Agreeing, Shitala descended to the earth. To display her prowess she first paid a visit to King Birat, an energetic worshipper of Shiva. Birat, though acknowledging her status as a goddess, refused to give her precedence over Shiva. Shitala threatened him by apprising him of her power to inflict small pox, but the king did not budge from his position. Thus incensed, Shitala called seventy-five different types of the pox to her service, which wreaked havoc on the people of Birat's kingdom. But the king even then refused the citizens permission to worship her, the outcome of which was widespread epidemic and deaths. Finally the king, realizing his folly, relented and was miraculously restored to health, without any residual blemishes, as were all others who acknowledged her supremacy.

Iconography and symbolism

Shitala is often depicted as white complexioned, two or four armed, wearing a red sari and seated on a donkey. She embodies both the disease and its remedy. She hates dirt, so the householder who wants her to visit his place to cure it of disease, especially small-pox, must first thoroughly clean it. For this purpose, the goddess carries in her hand a silver broom. Sometimes, she is said to be carrying a bunch of neem (azadirachta indica) leaves, as neem is very much an effective remedy to most skin diseases even today. The winnow fan she holds in her upraised right hand is to collect the results of this cleansing operation and to sift the healthy grains from the diseased ones. The small bowl in the other right hand is to collect the rogue germs, which are then banished from the house. The cleaned house is to be ritually purified by sprinkling of river Ganga's holy water. She thus also holds a water pot in one of her hands.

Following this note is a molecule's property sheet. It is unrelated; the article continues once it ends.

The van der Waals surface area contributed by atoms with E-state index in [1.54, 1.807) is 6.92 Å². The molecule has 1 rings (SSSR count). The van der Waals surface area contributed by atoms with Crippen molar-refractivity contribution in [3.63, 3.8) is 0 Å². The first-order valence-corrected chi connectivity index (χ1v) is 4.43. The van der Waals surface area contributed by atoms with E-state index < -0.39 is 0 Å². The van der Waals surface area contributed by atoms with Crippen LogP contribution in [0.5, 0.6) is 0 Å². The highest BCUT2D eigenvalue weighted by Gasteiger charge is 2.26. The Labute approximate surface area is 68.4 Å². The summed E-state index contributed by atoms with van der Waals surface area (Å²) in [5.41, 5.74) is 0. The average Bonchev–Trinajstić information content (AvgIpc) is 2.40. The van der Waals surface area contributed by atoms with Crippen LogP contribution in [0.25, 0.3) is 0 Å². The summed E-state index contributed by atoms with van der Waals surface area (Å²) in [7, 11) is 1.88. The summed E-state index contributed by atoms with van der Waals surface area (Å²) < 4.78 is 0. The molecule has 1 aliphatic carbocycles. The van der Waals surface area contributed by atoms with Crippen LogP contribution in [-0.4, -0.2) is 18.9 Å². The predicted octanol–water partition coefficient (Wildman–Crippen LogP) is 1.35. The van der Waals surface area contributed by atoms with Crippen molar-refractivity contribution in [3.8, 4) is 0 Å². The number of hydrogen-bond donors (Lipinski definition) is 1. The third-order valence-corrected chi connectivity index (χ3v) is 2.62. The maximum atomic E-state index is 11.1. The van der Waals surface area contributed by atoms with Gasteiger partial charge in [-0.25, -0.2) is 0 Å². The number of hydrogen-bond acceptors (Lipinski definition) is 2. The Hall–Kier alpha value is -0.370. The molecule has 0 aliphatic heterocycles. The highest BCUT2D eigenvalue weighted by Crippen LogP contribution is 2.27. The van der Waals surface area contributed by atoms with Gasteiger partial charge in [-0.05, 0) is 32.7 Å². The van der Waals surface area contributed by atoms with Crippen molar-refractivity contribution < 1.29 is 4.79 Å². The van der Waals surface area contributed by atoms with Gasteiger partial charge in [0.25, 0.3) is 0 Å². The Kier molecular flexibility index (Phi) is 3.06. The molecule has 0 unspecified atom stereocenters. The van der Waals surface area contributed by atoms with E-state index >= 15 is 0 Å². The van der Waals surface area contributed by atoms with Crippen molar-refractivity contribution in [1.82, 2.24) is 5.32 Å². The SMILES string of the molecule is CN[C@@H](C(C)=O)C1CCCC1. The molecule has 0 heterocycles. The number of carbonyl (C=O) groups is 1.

See also

Notes

References

  • Kolenda, Pauline Pox and the terror of Childlessness: Images and Ideas of the Smallpox Goddess in a North Indian Village in P. Kolenda Caste, Cult and Hierarchy: Essays on the Culture of India (New Delhi: Folklore Institute, 1983) 198-221
  • David Kinsley, Hindu Goddesses: Visions of the Divine Feminine in the Hindu Religious Tradition
  • Theodore Elmore, Dravidian Gods in Modern Hinduism
  • H. Whitehead, The Village Gods of South India
  • Xavier Romero-Frias, The Maldive Islanders, A Study of the Popular Culture of an Ancient Ocean Kingdom. Barcelona 1999.

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Sitala, Sītala Devi or Māri (Tamil) is the Goddess of Smallpox or the Goddess of Disease in popular or non-Vedic Hinduism. She is also generically referred to as the Village Goddess (Skt. Gramadevata).

The worship of this Goddess is very extended among the lower castes in India. The name Sītala (Skt. "the cold one") is used in Northern India, while the same goddess is known as Māri (probably from an ancient Dravidian word meaning "rain") in the Southern areas of the Subcontinent.